Existential Beer and The State of Western Culture.

A guy walks into a bar. This guy was me. This was a bar that had the claim of 64 different beers on tap. I went in the early evening to take advantage of happy hour (it should be called happy hours). I ordered a local beer, an IPA from Prescott brewing company. Being one of the few people in the bar, and the only one sitting at the bar, I struck up a conversation with the bartender by asking what his most popular keg was. Without hesitation he said, “Bud Light.” He went on to say “Bud Light makes up about 50% of all the beer sales.” That was not all he had to say. He told me that the next best seller was Michelob Ultra, then Coors, PBR, and finally Kiltlifter from the local Four Peaks Brewery. This got me thinking, so for the next few days I walked into bars and asked the same question, what is your best selling beer? The results did not very much, PBR and Bud Light seemed to be the kings of the taps.

This shocked me. In a world that has all these different kinds of beer to choose from, the biggest sellers are the beers you can get anywhere. This got my mind working. What is it that makes people want to drink these big beer company beers and not venture out and try some craft beer? The most obvious thought I had is that big beers are simply cheaper. At the initial bar my beer costed $5.50 which is the price of a 6 pack of Keystones. Whereas the price of a Bud Light costs $4. However, this did not seem like a reason to deter people. At a bar you’re always going to pay more than what you would if you bought the beer from a convenience store, and the $1.50 price difference is negligible especially when you are paying for a higher quality beverage. So I thought, maybe it is a cultural thing, a generational thing.

Craft beers did not really hit the mainstream until the mid-90s. The pioneers like Stone, Sam Adams, Sierra Nevada, and New Belgium where relatively late in the beer game. Beers like Coors, and Budweiser, and PBR have been around for ages. The drinking populous being above 21 is comprised mostly of boomers and other earlier generations. Generations that grew up with these older brands. I applied this theory anecdotally. I’ve asked a number of people over the age of 40 their opinions on craft beer. The preeminent criticism is that it is too bitter. I cannot blame them. A Bud Light is a fairly bland beer compared to an IPA, which seems to be the most popular beer style among craft brewers. It is wildly different from the beers that people knew 30 years ago.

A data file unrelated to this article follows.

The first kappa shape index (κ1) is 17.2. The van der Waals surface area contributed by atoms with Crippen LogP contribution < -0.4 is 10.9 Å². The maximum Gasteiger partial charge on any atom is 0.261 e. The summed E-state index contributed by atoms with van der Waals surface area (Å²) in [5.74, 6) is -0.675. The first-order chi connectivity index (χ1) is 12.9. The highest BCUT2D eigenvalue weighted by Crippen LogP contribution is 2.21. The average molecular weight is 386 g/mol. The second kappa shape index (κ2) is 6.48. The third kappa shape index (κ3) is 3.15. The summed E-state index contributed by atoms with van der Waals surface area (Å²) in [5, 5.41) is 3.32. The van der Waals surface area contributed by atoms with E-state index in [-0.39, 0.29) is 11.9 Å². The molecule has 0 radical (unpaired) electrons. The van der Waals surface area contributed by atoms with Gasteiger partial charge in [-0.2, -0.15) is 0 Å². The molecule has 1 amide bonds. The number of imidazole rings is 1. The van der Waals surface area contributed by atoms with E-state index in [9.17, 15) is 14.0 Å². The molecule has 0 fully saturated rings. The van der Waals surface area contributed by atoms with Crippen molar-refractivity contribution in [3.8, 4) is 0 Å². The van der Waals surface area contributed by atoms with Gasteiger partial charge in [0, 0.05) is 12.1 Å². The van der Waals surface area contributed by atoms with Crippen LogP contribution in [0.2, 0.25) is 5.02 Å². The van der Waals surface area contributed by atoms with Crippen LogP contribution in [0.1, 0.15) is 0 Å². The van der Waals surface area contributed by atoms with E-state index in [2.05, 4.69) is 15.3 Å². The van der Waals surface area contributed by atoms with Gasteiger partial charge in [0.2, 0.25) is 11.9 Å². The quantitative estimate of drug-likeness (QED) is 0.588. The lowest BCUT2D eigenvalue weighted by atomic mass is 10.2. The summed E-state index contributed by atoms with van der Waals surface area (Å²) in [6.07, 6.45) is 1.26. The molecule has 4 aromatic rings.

Even though the craft beer industry has a loyal following it is becoming oversaturated. New breweries are appearing every day. This leads me to think that because they are not really even making an impact on big beers and they are really only competing against one another that the craft beer industry will eventually implode and the ones that survive will either sell out to a big beer company or try and remain independent and only serve beer on a local level due to distribution laws. I see this happening on a larger scale, on a cultural level.

America is developing bland, comfortable taste, and this is mirrored by the kinds of movies we go to, the kinds of music we listen to, the television shows, the cars we drive, the books we read, and the beers we drink.

Think about the biggest blockbusters of the past few years. They have all been remakes or superhero movies. It does not matter what rave reviews some of the more creative movies get, the superhero movie or the reboot series will always outsell it. It makes sense if you’re going to spend your hard earned money, you’re going to want to make sure it is well spent, not blown on some movie you might regret. With a reboot or a series movie, you know what you’re getting into. How in the world will an artistic, or creative new idea ever outsell a franchise?

People do not want art, they do not want to try new things. I should say the majority of people do not want this. There are some who resist. The resistance is futile. What is ever easiest to digest will be preeminent. Listen to a symphony by Beethoven, then listen to anything on the billboard top 100. It is painfully obvious that people want something simple, something that does not require any sort extra work to appreciate. This can be said about any type of art. A Joyce novel versus anything post Hemmingway. Lettered correspondence versus emoji.  A 1957 Chevrolet impala versus a 2017 impala. Sure, all these things at their core do the same thing. Any beer will get you drunk, any movie will entertain you, any book will too. Any song can be background noise, and any car will get you there. Where is the inspiration? I am not saying that things are bad, or worse now than they were. Hell, a lot of things are better. We have some of the greatest movie and television shows and cars are better, and music quality is phenomenal. What I am saying is that despite our having access to great inspired things ultimately the easiest most bare bones soulless thing will win in the end.

This is because people as a species are lazy. This makes complete sense. In a state of nature why would we ever do something we never had to? It would be a waste of energy. Why try something new? It could be poisonous. Every major innovation is something that makes life easier.

This is why craft beers will ultimately lose, and implode. However those of us who drink craft beverages and support the higher arts will still shell out that extra $1.50.

Article by Sam Hill -sjhill22@outlook.com

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